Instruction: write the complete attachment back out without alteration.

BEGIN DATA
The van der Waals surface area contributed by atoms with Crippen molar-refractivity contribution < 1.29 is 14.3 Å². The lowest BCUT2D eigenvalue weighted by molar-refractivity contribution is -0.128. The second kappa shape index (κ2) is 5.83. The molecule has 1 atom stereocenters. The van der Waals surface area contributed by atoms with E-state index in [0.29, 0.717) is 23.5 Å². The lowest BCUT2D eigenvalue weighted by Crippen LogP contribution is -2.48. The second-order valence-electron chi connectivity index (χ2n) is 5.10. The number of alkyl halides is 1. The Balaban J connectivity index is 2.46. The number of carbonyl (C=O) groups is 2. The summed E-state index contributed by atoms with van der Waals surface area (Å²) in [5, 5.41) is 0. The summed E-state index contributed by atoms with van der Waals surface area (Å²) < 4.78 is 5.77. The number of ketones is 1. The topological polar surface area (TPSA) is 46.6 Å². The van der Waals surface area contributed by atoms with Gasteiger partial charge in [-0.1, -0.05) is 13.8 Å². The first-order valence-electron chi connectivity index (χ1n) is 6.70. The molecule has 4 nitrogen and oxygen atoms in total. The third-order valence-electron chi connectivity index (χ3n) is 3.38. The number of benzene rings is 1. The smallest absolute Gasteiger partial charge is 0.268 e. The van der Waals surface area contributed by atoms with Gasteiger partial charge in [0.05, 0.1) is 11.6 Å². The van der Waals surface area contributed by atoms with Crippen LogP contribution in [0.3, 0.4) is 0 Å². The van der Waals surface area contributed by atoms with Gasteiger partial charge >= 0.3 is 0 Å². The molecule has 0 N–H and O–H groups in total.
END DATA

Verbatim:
The van der Waals surface area contributed by atoms with Crippen molar-refractivity contribution < 1.29 is 14.3 Å². The lowest BCUT2D eigenvalue weighted by molar-refractivity contribution is -0.128. The second kappa shape index (κ2) is 5.83. The molecule has 1 atom stereocenters. The van der Waals surface area contributed by atoms with E-state index in [0.29, 0.717) is 23.5 Å². The lowest BCUT2D eigenvalue weighted by Crippen LogP contribution is -2.48. The second-order valence-electron chi connectivity index (χ2n) is 5.10. The number of alkyl halides is 1. The Balaban J connectivity index is 2.46. The number of carbonyl (C=O) groups is 2. The summed E-state index contributed by atoms with van der Waals surface area (Å²) in [5, 5.41) is 0. The summed E-state index contributed by atoms with van der Waals surface area (Å²) < 4.78 is 5.77. The number of ketones is 1. The topological polar surface area (TPSA) is 46.6 Å². The van der Waals surface area contributed by atoms with Gasteiger partial charge in [-0.1, -0.05) is 13.8 Å². The first-order valence-electron chi connectivity index (χ1n) is 6.70. The molecule has 4 nitrogen and oxygen atoms in total. The third-order valence-electron chi connectivity index (χ3n) is 3.38. The number of benzene rings is 1. The smallest absolute Gasteiger partial charge is 0.268 e. The van der Waals surface area contributed by atoms with Gasteiger partial charge in [0.05, 0.1) is 11.6 Å². The van der Waals surface area contributed by atoms with Crippen LogP contribution in [0.3, 0.4) is 0 Å². The van der Waals surface area contributed by atoms with Gasteiger partial charge >= 0.3 is 0 Å². The molecule has 0 N–H and O–H groups in total.